Argued March 4, 1969. —
Decided May 6, 1969.
APPEALS from an order and judgment of the circuit court for Milwaukee county: MAX RASKIN, Circuit Judge. Affirmed in part; reversed in part.
For the defendants-appellants Wisconsin Exposition Department and the State of Wisconsin there was a brief by Arnold, Murray O'Neill of Milwaukee, and Bronson C. La Follette, attorney general, and Theodore L. Priebe, assistant attorney general, and oral argument by James T. Murray and Theodore L. Priebe.
For the plaintiff-respondent on the principal appeal there was a brief by Edward P. Rudolph, and oral argument by Mr. Rudolph and Mr. Wayne Van Ert, both of Milwaukee.
For the defendant General Insurance Company of America on its cross appeal there was a brief by Arnold, Murray O'Neill, and oral argument by James T. Murray.
In reply to the cross appeal there was a brief for plaintiff-respondent by Edward P. Rudolph, and oral argument by Mr. Rudolph and Mr. Wayne Van Ert.
On June 19, 1964, the plaintiff Thomas C. Townsend, while attending a horse show at the state fair park in West Allis, Wisconsin, was injured when a portable ticket booth near the Colosseum was blown over by the wind and struck him. He commenced this action against the defendants to recover damages for his personal injuries. The defendant state of Wisconsin (state) owns the state fair park and operates it through the defendant Wisconsin Exposition Department (department), a state agency created by sec. 27.30, Stats. The defendant Wisconsin Desert Horse Association, Inc. (Desert) had entered into a lease with the department in order to conduct the horse show in the Colosseum at the state fair park. This lease required the lessee to carry public liability insurance and to assume all responsibility for accidents or injuries to participants, spectators, or employees, during the horse show. The defendant American Horse Shows Association, Inc., the parent organization of Desert, and Desert were named insureds and the department was named an additional insured in the policy issued by General Insurance Company of America (General).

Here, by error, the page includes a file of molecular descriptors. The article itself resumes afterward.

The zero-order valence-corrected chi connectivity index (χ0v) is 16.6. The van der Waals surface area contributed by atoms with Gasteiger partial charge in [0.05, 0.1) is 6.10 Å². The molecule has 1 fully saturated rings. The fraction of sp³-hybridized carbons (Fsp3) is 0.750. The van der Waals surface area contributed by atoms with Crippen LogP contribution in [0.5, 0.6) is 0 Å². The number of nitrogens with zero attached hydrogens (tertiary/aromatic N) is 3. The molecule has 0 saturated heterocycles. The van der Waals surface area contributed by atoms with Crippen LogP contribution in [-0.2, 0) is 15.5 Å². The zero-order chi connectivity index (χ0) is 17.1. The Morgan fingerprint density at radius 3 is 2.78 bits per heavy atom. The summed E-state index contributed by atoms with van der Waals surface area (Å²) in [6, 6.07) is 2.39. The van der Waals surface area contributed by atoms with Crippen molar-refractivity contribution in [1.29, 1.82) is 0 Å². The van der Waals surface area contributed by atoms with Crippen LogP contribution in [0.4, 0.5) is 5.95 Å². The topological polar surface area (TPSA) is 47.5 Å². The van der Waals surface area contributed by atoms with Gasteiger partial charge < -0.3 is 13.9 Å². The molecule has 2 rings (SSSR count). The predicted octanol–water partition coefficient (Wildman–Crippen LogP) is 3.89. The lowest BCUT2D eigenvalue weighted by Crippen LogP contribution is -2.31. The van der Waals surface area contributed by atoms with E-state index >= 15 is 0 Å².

The suit alleged common-law negligence and also a violation of the safe-place statute, sec. 101.06, Stats. The state and the department moved for summary judgment on the ground the state had not authorized the bringing a tort action against it or its agencies. General moved for summary judgment on the ground its liability policy contained a "no-action" clause. The trial court ultimately denied the state's and department's motion for summary judgment, from which order they appeal. The court granted the motion of General for summary judgment; and from the judgment dismissing the complaint as to General, the plaintiff appeals.
The basic questions raised on the appeal by the state and the department are: (1) Is sec. 285.01, Stats., an enabling statute which permits a tort action to be brought against the state; (2) does sec. 895.43 permit a tort action to be brought against the state; and (3) is the nature of the department such that it is sui juris and may be sued independently of secs. 285.01 and 895.43?
1. The nature of sec. 285.01, Stats.
The trial court in denying the motion for summary judgment took the view that sec. 285.01, Stats., was an enabling statute which provided a means by which a tort action might be brought against the state and constituted a consent to be sued and a waiver of its sovereign immunity embodied in art. IV, sec. 27 of the Wisconsin Constitution.
It is argued the case law interpreting this section really meant that the section enabled or authorized a suit to be brought against the state in all cases where the state was substantively liable for such claim and as a procedural statute should apply to include new situations. We do not agree. This section and its predecessor have been in existence since ch. 249, Laws of 1850, was enacted and has been construed many times by this court. It is more than a procedural statute; it constitutes a consent by the state to be sued. As a consent to be sued, this court has given a limited construction to this statute based upon what it considered the legislature's intent to be at the time of its enactment in light of what was then considered to be the practical liability of the state. At the time of its enactment the legislature knew that at common law the state had a court-created defense of immunity to tort liability. Whether this doctrine of governmental tort immunity is considered as a defense to an existing liability and thus procedural or as abrogating the existence of a cause of action for tort and thus substantive was not important for the purpose of the construction of sec. 285.01, Stats. Nor is it important the tort immunity doctrine rested on the refusal of the courts to apply the doctrine of respondeat superior or, if applying it, upon the refusal to grant relief on the public-policy ground that tax money should not be used for the payment of tort claims. The practical effect was that an injured party could not collect for his injuries from the government if his claim was based upon negligence.